By Joseph Hess
By Joseph Hess
By Allison Babka
By Gina Tron
By Kelsey McClure
By Roy Kasten
By RFT Staff
By Oakland L. Childers
Joseph Raglani has created textured ambient music around town, but his latest full-length Of Sirens Born is his first for well-known indie label Kranky. In reviewing Raglani's vinyl-only Web of Light a few months back, I noted how the three-track album gave a good, if somewhat scattered, picture of the artist's skills. Of Sirens Born (which was originally released as a CD-R in 2006) focuses on the subtlety and gentle approach of Raglani's music and suggests a cohesive vision that binds these five tracks. Song titles like "In Rivers" and "Washed Ashore" give the impression of a travelogue, and the entire 35-minute album feels like a pleasant, and only occasionally dangerous, trek downriver. [Editor's note: A correction ran concerning this paragraph; please see end of article.]
Part of the fun and frustration with this kind of music, especially for gearheads, is not knowing exactly where the sounds come from. Many of the bursts and drones seem to emanate from a knob-infested modular synthesizer, but other, more organic sounds, sneak in as well. The plucked harps and the earthy drone of reeds gives "The Promise of Wood and Water" a calming, pastoral serenity for much of the track's ten-minute duration, though the creeping whirs of oscillators give a vague hint of menace toward the end. The first real elements of friction and gristle come via the pulsing "Perilous Straits," where waves of sound intersect and cause shocks of static and tension. The album ends peacefully, as the sound of competing, atonal wooden flutes helps "Jubilee" live up to its name. Of Sirens Born isn't Raglani's most aggressive or up-front work, but it shows him to be a master manipulator and mood-setter, and the wide release of the disc gives a larger audience access to one of St. Louis' best-kept secrets.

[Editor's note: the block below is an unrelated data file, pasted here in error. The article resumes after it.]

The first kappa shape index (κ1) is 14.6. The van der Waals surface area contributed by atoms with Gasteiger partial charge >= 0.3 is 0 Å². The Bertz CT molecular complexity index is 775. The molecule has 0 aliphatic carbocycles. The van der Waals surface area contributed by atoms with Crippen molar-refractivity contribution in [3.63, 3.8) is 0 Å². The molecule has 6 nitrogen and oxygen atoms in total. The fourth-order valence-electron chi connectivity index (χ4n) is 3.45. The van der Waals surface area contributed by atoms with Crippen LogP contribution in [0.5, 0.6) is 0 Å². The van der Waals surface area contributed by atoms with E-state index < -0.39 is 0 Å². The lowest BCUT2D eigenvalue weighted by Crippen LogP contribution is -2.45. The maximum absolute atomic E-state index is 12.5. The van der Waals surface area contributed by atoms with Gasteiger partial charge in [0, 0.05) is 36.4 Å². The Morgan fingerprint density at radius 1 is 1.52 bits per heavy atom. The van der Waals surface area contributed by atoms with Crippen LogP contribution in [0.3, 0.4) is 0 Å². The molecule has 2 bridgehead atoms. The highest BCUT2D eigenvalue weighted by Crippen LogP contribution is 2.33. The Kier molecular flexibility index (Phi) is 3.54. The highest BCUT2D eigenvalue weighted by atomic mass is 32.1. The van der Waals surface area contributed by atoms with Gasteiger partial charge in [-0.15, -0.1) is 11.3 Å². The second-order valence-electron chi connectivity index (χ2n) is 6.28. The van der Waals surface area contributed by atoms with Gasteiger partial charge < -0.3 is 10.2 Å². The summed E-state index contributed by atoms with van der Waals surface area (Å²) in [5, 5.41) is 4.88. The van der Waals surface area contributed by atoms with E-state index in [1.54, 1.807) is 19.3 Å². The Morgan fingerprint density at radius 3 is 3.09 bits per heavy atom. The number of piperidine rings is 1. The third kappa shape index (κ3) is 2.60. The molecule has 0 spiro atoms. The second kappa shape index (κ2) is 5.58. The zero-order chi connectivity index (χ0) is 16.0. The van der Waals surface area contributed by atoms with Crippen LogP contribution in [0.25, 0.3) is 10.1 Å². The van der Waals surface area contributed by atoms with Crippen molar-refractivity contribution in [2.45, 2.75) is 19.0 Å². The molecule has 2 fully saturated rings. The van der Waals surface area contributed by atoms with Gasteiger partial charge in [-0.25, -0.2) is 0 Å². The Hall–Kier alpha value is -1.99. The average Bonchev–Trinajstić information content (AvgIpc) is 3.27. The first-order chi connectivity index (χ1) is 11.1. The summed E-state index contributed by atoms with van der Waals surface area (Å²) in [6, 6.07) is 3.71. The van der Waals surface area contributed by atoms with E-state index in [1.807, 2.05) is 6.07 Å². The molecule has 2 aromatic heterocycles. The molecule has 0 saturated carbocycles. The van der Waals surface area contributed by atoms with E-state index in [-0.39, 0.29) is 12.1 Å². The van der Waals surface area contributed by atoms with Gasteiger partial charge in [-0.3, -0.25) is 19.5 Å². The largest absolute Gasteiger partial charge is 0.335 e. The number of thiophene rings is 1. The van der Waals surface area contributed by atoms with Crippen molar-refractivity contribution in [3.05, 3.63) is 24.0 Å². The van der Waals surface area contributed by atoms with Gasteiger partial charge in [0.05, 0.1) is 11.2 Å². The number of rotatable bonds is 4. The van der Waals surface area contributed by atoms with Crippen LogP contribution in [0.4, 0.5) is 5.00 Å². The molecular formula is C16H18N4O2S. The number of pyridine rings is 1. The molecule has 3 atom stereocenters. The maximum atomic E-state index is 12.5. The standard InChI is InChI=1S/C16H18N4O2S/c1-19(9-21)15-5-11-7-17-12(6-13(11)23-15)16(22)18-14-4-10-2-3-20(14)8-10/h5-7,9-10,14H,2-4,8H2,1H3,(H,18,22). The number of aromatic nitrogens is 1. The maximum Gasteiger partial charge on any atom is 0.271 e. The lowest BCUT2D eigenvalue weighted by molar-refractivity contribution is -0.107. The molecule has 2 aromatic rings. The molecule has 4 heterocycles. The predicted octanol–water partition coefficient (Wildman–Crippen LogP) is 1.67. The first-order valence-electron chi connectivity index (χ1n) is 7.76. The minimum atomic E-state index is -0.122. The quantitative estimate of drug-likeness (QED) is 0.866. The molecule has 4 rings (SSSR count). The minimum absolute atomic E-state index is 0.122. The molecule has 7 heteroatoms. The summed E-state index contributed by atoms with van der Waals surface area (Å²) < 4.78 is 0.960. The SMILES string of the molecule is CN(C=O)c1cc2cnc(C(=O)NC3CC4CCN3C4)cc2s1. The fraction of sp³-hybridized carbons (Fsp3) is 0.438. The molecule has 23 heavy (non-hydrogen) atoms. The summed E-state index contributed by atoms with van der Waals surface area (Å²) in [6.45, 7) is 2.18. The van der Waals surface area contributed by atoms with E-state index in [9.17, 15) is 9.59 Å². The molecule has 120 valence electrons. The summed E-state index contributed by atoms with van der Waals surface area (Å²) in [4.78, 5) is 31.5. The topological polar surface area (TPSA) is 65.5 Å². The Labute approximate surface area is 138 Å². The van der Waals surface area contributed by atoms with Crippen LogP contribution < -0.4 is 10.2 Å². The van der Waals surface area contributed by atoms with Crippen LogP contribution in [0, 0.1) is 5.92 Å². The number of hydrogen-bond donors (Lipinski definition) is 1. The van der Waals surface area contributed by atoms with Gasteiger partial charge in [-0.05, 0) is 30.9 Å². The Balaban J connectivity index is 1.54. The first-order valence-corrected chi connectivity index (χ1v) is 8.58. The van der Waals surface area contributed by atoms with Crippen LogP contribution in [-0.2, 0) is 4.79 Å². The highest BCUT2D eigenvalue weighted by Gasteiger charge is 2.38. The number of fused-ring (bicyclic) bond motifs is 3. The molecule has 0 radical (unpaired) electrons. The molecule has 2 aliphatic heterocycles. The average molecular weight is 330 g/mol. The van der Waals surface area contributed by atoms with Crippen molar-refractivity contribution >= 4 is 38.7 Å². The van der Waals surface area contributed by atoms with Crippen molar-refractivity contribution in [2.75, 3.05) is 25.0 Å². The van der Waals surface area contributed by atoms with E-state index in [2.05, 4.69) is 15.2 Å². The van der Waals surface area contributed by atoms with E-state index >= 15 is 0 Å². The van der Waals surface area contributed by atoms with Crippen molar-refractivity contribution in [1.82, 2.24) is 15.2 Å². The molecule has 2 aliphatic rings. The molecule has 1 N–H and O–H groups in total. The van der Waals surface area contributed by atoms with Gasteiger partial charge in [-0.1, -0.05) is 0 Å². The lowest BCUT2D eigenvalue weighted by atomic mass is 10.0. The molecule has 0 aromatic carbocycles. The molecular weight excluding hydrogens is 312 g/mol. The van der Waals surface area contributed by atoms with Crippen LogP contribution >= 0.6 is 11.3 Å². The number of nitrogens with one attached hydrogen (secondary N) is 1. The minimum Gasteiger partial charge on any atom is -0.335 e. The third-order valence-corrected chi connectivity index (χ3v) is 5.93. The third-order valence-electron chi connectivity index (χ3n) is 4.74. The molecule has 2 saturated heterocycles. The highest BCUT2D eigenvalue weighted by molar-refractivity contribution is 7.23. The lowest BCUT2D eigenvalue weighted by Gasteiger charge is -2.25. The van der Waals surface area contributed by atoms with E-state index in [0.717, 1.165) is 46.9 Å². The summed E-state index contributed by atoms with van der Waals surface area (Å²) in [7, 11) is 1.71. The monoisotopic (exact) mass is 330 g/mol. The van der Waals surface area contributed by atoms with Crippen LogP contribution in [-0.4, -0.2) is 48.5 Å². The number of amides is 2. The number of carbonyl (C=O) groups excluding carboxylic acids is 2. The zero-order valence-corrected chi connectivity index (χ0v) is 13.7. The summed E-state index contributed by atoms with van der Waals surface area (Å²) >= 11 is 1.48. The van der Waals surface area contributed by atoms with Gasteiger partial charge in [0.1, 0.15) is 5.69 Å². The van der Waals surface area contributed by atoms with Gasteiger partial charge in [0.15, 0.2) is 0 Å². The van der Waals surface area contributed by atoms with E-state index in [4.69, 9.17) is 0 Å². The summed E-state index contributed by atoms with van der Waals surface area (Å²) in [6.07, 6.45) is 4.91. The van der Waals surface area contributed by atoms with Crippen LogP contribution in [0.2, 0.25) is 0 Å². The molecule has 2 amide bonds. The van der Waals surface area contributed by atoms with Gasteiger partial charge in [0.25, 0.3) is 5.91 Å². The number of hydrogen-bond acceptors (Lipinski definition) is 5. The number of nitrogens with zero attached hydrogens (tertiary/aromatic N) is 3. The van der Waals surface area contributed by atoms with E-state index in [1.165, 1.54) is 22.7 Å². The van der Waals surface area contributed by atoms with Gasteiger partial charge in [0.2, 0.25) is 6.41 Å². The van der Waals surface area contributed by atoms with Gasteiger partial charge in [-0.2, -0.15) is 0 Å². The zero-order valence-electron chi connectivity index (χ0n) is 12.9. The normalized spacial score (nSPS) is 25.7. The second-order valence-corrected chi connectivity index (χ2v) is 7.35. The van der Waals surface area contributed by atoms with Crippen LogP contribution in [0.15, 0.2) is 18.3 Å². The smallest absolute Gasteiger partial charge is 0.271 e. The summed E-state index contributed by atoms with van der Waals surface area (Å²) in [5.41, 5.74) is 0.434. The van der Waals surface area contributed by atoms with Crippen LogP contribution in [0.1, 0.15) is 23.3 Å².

Correction published 11/18/08: In the original version of this story, we mistakenly wrote that Joseph Raglani also performs as Ghost Ice. In fact, Ghost Ice is the project of Jeremy Kannapell. The above version of the story reflects the corrected text.
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